How Thousands of Fairfax Houses Got Too Tall

A complaint about the height of a house on Apple Brook Lane in Oakton prompted a county official to worry about
A complaint about the height of a house on Apple Brook Lane in Oakton prompted a county official to worry about "other violations in the neighborhood." (By Gerald Martineau -- The Washington Post)
By Lisa Rein
Washington Post Staff Writer
Sunday, August 13, 2006

Fairfax County officials concede that they were caught unprepared when builders put up thousands of houses that are far taller than the law allows.

They say the sheer size and pace of home building in the county prompted them to take the industry's word that it was following the rules -- even as, year after year, builders filed plans for new houses or renovations at the county's maximum height while overall estate sizes were mushrooming.

"The demand of the marketplace went from simple roofs to multi-roofed mansions," Supervisor T. Dana Kauffman (D-Lee) said. "And the county's staff's ability to grasp how to measure didn't keep pace."

County supervisors and top building and zoning officials are loath to blame anyone for the mistakes, which resulted in the Board of Supervisors' decision July 31 to require buyers of new or renovated houses to adjust them to size. In the frenzy to satisfy their customers' preference for steeply pitched, innovative roofs above ceilings reaching 12 feet, builders had one way of measuring a house. The county had another, they say. The methods differed, sometimes by as much as 10 feet.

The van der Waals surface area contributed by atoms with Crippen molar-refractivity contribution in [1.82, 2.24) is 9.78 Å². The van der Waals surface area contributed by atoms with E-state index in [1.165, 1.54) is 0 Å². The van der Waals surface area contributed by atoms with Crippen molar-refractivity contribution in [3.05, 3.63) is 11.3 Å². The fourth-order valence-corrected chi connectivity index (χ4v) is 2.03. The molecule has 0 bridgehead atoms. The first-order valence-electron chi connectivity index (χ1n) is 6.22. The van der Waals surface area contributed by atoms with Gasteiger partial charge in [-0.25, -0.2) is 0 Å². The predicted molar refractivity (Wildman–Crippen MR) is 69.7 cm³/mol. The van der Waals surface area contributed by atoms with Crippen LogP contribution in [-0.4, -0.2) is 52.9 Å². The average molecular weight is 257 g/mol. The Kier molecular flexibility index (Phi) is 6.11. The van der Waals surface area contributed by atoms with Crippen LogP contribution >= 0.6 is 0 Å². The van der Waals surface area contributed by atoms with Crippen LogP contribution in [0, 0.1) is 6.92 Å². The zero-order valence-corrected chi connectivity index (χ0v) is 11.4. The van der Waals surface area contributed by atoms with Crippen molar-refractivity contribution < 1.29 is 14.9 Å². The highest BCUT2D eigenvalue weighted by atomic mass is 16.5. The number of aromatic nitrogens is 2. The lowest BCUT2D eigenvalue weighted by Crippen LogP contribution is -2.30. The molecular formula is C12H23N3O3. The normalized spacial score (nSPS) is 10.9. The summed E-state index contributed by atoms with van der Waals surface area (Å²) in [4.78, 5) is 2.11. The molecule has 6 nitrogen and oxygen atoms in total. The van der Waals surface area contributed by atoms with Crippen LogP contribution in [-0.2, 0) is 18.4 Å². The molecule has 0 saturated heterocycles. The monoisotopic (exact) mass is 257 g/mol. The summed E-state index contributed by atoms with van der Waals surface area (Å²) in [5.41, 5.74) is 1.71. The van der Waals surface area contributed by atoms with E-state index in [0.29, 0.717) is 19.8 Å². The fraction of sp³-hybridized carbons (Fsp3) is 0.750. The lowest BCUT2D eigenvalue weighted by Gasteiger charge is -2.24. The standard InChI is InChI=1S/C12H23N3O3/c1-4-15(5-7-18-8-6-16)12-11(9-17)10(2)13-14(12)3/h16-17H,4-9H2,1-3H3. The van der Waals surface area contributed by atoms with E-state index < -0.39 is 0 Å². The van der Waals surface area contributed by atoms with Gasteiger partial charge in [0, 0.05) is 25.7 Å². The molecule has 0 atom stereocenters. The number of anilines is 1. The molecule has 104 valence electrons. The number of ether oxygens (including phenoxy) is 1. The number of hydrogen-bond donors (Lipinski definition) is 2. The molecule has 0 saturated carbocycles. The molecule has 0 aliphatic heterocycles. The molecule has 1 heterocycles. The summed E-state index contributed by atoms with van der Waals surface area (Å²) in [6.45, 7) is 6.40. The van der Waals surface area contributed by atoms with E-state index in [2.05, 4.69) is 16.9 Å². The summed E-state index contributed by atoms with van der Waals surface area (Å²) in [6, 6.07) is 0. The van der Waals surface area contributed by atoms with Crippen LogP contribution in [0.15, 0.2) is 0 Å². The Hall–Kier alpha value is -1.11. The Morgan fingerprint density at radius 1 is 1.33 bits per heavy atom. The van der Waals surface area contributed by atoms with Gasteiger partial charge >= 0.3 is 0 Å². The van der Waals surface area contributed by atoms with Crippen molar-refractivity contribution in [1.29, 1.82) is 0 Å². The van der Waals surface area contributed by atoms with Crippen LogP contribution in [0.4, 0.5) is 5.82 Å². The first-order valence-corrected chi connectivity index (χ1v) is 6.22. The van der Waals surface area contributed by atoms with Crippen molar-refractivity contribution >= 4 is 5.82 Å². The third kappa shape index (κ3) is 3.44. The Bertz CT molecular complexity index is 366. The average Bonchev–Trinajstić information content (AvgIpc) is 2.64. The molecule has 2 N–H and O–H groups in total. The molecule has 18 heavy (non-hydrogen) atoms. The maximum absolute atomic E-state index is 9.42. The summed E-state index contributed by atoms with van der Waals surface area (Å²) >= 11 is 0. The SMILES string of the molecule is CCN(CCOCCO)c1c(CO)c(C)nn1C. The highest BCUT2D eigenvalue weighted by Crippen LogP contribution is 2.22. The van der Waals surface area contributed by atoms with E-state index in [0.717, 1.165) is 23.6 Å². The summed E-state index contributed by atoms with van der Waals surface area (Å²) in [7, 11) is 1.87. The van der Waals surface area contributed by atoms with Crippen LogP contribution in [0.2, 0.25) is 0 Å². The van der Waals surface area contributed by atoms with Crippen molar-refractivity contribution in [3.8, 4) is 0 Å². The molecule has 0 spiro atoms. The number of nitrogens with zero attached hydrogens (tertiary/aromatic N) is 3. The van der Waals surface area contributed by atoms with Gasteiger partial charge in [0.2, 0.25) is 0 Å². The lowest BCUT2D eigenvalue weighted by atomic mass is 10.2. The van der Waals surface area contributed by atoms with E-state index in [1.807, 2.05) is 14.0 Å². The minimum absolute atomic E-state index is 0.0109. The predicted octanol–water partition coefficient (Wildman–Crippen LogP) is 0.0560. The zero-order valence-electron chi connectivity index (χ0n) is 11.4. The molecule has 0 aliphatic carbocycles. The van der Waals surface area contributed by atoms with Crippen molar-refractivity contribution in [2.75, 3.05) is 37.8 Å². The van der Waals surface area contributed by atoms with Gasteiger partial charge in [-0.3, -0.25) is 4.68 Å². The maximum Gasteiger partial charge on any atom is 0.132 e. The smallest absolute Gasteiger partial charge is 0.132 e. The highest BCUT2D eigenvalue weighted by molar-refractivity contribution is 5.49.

"I can't give an explanation for it," Supervisor Joan M. DuBois (R-Dranesville) said.

But how the mansions of Washington's largest suburb became taller underscores how powerful builders benefited from a regulatory philosophy based on the reality of local politics. Building and zoning officials say they are under pressure to keep a steady flow of permits for new houses and renovations in the pipeline, and second-guessing every plan was unrealistic.

"We're reviewing hundreds and hundreds of permits every day," Leslie Johnson, the county's senior deputy zoning administrator, said. "When you start questioning what builders are doing, they start getting irritated that we're holding up their permits. If we started to take 30 or 60 or 90 days to review stuff, the industry would go to the [county board] and say we're taking too long."

Added Public Works Director Jimmie Jenkins: "If we checked every little detail, the county government would be 10 times as large." Builders "were certifying that the height was 35 [feet] or less," he said. "We relied on that."

The discovery last year of widespread violations of the 35-foot height limit led to months of tense negotiations with the building industry. Although the supervisors agreed to let out-of-scale houses that are occupied stay as they are, builders are furious that people whose houses are under construction must decide whether to tear down roofs or fill in earth around foundations so they can be given a permit to move in.

"In 20 years, I've never seen the county look at the height of a structure," said Tom Donaldson, president of the Northern Virginia Building Industry Association.

The violations came to light in December, when Supervisor Linda Q. Smyth (D-Providence) received a complaint from a constituent that a house going up on Apple Brook Lane in Oakton was too tall. A surveyor hired by the county measured it at almost 40 feet.

Midway through construction, the buyer wanted a bigger, fancier roof. The builder, Good Star Homes, submitted new plans and got a new permit. But because the zoning department never saw those plans, no one checked whether the new roof would make the house too tall. Good Star is appealing a stop-work order requiring the roof to be lowered, arguing that the county approved the required permits.

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